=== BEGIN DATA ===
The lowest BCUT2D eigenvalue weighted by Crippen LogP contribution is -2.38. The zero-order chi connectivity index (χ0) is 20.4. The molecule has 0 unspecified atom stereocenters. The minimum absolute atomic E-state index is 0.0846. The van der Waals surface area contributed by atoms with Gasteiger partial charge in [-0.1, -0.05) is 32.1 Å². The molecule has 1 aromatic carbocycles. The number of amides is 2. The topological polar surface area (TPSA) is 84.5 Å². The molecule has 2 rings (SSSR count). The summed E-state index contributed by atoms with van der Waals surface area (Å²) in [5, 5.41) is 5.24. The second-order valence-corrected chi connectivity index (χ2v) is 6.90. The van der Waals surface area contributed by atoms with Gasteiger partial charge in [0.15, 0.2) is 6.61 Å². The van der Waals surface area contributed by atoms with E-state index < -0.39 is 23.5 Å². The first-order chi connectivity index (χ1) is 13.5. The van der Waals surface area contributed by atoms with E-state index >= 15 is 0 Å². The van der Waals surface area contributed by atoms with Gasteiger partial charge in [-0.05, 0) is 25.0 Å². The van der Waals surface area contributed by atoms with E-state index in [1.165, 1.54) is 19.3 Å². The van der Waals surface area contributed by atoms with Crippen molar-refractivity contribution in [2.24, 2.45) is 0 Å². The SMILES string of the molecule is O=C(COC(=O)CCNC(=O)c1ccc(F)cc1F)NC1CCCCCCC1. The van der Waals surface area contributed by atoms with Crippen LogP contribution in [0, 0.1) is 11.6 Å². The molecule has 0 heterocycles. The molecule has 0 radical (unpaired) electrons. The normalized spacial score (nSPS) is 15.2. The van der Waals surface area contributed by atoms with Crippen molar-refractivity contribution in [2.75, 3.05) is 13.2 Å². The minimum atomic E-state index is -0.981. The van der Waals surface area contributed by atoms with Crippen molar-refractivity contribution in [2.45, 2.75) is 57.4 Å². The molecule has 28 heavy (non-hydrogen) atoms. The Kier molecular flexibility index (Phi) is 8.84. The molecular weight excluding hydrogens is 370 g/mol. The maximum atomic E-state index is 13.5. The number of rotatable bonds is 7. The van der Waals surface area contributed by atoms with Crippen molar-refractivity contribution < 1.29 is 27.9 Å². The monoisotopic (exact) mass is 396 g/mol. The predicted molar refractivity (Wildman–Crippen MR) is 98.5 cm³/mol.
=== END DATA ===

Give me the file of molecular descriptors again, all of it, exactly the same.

The lowest BCUT2D eigenvalue weighted by Crippen LogP contribution is -2.38. The zero-order chi connectivity index (χ0) is 20.4. The molecule has 0 unspecified atom stereocenters. The minimum absolute atomic E-state index is 0.0846. The van der Waals surface area contributed by atoms with Gasteiger partial charge in [-0.1, -0.05) is 32.1 Å². The molecule has 1 aromatic carbocycles. The number of amides is 2. The topological polar surface area (TPSA) is 84.5 Å². The molecule has 2 rings (SSSR count). The summed E-state index contributed by atoms with van der Waals surface area (Å²) in [5, 5.41) is 5.24. The second-order valence-corrected chi connectivity index (χ2v) is 6.90. The van der Waals surface area contributed by atoms with Gasteiger partial charge in [0.15, 0.2) is 6.61 Å². The van der Waals surface area contributed by atoms with E-state index < -0.39 is 23.5 Å². The first-order chi connectivity index (χ1) is 13.5. The van der Waals surface area contributed by atoms with E-state index >= 15 is 0 Å². The van der Waals surface area contributed by atoms with Gasteiger partial charge in [-0.05, 0) is 25.0 Å². The van der Waals surface area contributed by atoms with E-state index in [1.165, 1.54) is 19.3 Å². The van der Waals surface area contributed by atoms with Crippen molar-refractivity contribution in [2.24, 2.45) is 0 Å². The SMILES string of the molecule is O=C(COC(=O)CCNC(=O)c1ccc(F)cc1F)NC1CCCCCCC1. The van der Waals surface area contributed by atoms with Crippen LogP contribution in [0, 0.1) is 11.6 Å². The molecule has 0 heterocycles. The molecule has 0 radical (unpaired) electrons. The normalized spacial score (nSPS) is 15.2. The van der Waals surface area contributed by atoms with Crippen molar-refractivity contribution in [2.75, 3.05) is 13.2 Å². The minimum atomic E-state index is -0.981. The van der Waals surface area contributed by atoms with Crippen molar-refractivity contribution in [2.45, 2.75) is 57.4 Å². The molecule has 28 heavy (non-hydrogen) atoms. The Kier molecular flexibility index (Phi) is 8.84. The molecular weight excluding hydrogens is 370 g/mol. The maximum atomic E-state index is 13.5. The number of rotatable bonds is 7. The van der Waals surface area contributed by atoms with Crippen molar-refractivity contribution < 1.29 is 27.9 Å². The monoisotopic (exact) mass is 396 g/mol. The predicted molar refractivity (Wildman–Crippen MR) is 98.5 cm³/mol.